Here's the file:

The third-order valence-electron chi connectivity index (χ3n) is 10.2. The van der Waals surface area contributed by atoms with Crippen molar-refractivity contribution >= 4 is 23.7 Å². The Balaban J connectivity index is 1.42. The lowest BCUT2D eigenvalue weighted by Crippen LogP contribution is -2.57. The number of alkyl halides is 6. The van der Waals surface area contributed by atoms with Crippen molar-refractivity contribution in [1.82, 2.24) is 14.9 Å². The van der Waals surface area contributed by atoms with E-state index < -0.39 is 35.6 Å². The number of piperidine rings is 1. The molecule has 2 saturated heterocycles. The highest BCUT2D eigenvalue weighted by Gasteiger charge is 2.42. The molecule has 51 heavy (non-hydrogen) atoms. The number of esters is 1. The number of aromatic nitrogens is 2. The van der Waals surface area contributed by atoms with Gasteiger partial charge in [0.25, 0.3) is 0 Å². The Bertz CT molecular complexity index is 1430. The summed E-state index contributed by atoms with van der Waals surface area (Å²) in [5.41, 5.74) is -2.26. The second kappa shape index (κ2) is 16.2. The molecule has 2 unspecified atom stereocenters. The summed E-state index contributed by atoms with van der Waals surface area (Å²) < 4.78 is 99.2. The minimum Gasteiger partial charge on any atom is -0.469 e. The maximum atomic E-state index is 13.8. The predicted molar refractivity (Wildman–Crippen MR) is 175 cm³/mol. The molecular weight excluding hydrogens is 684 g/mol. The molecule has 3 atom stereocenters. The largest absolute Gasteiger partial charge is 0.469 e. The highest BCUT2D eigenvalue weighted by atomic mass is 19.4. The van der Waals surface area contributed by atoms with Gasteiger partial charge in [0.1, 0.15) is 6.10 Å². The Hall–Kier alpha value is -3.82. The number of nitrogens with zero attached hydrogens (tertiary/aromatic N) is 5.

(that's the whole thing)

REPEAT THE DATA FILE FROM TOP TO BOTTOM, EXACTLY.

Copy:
The third-order valence-electron chi connectivity index (χ3n) is 10.2. The van der Waals surface area contributed by atoms with Crippen molar-refractivity contribution >= 4 is 23.7 Å². The Balaban J connectivity index is 1.42. The lowest BCUT2D eigenvalue weighted by Crippen LogP contribution is -2.57. The number of alkyl halides is 6. The van der Waals surface area contributed by atoms with Crippen molar-refractivity contribution in [1.82, 2.24) is 14.9 Å². The van der Waals surface area contributed by atoms with E-state index < -0.39 is 35.6 Å². The number of piperidine rings is 1. The molecule has 2 saturated heterocycles. The highest BCUT2D eigenvalue weighted by Gasteiger charge is 2.42. The molecule has 51 heavy (non-hydrogen) atoms. The number of esters is 1. The number of aromatic nitrogens is 2. The van der Waals surface area contributed by atoms with Gasteiger partial charge in [0.25, 0.3) is 0 Å². The Bertz CT molecular complexity index is 1430. The summed E-state index contributed by atoms with van der Waals surface area (Å²) in [5.41, 5.74) is -2.26. The second kappa shape index (κ2) is 16.2. The molecule has 2 unspecified atom stereocenters. The summed E-state index contributed by atoms with van der Waals surface area (Å²) < 4.78 is 99.2. The minimum Gasteiger partial charge on any atom is -0.469 e. The maximum atomic E-state index is 13.8. The predicted molar refractivity (Wildman–Crippen MR) is 175 cm³/mol. The molecular weight excluding hydrogens is 684 g/mol. The molecule has 3 atom stereocenters. The largest absolute Gasteiger partial charge is 0.469 e. The highest BCUT2D eigenvalue weighted by atomic mass is 19.4. The van der Waals surface area contributed by atoms with Gasteiger partial charge in [0.1, 0.15) is 6.10 Å². The Hall–Kier alpha value is -3.82. The number of nitrogens with zero attached hydrogens (tertiary/aromatic N) is 5.